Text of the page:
“Magnanimous Mind is like a mountain, stable and impartial. Exemplifying the ocean, it is tolerant and views everything from the broadest perspective. Having a Magnanimous Mind means being without prejudice and refusing to take sides.”
“In Some Room Above the Street” was a #15 hit for Gary Stewart in 1976. Infidelity was a subject with which he was very familiar, in life and as an artist. His previous hits included “Drinkin’ Thing,” in which he medicates his own betrayed state; “Out of Hand,” wherein he marvels at how he’s become trapped in an adulterous affair; and “She’s Actin’ Single (I’m Drinkin’ Doubles),” which details another visit to the medicine cabinet.
Like many of Stewart’s songs, this one stands in the mist of social unacceptability. However, it brings no admission of guilt, no pleading for exoneration. It is much more sensitive than his previous hits, and possesses more dimensions than most songs of this genre. Our understanding is begged, along with our empathy.
Gary’s first words to us—“there’s no place for us to hide”—solicit more than our confidence. They stimulate our ability to relate: Haven’t we all needed to hide at some point in our lives? This shared experience suggests that their lives are as ordinary as ours, and that our lives are as complex as theirs. It’s a reach towards normalcy which challenges our biases.
We see this more vividly through contrast. Consider, for example, the very different timbre of “Dark End of the Street,” a cross-genre hit for multiple platinum artists. Drenched in guilt, the song presents an almost pathological desperation, generating fear and loathing at the end of Desolation Row.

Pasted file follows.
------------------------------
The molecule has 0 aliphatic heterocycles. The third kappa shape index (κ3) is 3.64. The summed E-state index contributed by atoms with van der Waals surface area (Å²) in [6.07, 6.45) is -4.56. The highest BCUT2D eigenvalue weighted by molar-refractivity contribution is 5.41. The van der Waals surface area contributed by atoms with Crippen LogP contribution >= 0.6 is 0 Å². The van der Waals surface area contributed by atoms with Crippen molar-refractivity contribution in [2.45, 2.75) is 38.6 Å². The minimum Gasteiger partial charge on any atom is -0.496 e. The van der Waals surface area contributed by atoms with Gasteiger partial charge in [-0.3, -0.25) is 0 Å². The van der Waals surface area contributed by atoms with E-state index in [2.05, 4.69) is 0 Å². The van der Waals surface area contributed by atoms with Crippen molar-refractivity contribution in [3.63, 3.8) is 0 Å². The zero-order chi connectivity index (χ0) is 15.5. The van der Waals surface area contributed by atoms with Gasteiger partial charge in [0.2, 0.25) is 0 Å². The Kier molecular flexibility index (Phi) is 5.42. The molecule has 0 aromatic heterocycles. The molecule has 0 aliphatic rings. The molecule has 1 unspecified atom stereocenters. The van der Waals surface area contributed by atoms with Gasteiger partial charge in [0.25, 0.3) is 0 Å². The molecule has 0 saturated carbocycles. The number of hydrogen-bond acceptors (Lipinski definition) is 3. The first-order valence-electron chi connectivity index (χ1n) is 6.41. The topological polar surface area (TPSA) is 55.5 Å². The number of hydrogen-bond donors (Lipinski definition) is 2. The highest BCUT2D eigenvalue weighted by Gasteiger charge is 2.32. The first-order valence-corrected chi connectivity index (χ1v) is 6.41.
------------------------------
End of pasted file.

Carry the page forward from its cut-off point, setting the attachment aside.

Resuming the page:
Chips Moman, co-writer of “Dark End of the Street,” stated that he and Dan Penn wanted to write the “best cheating song…ever.” But in comparison with the dimensions of “In Some Room Above the Street,” their effort falls flat. What they provide is a repetitive, one-layered wallowing lament, easily summed up as “doom is coming if they find us sinners, so we have to meet at the dark end of the street because doom is coming if they find us sinners.” Moman’s and Penn’s characters exist in a miserable condition, reacting against social morality by hiding deeper and deeper, becoming more paranoid in the process. It all seems so obvious.
In contrast, the world of “In Some Room Above the Street” is a bright and well-lit one. Gary and his mistress don’t meet at the dark end of a street, but rather in the middle of a neon-light district. True, the street could be full of bars, strip joints, and used car dealers, but it could just as easily be populated with chain restaurants and first-run theaters, as family-friendly as Disney. City lights are ubiquitous. Glowing on the shade, they provide ambience without violating the sanctity of the upper room.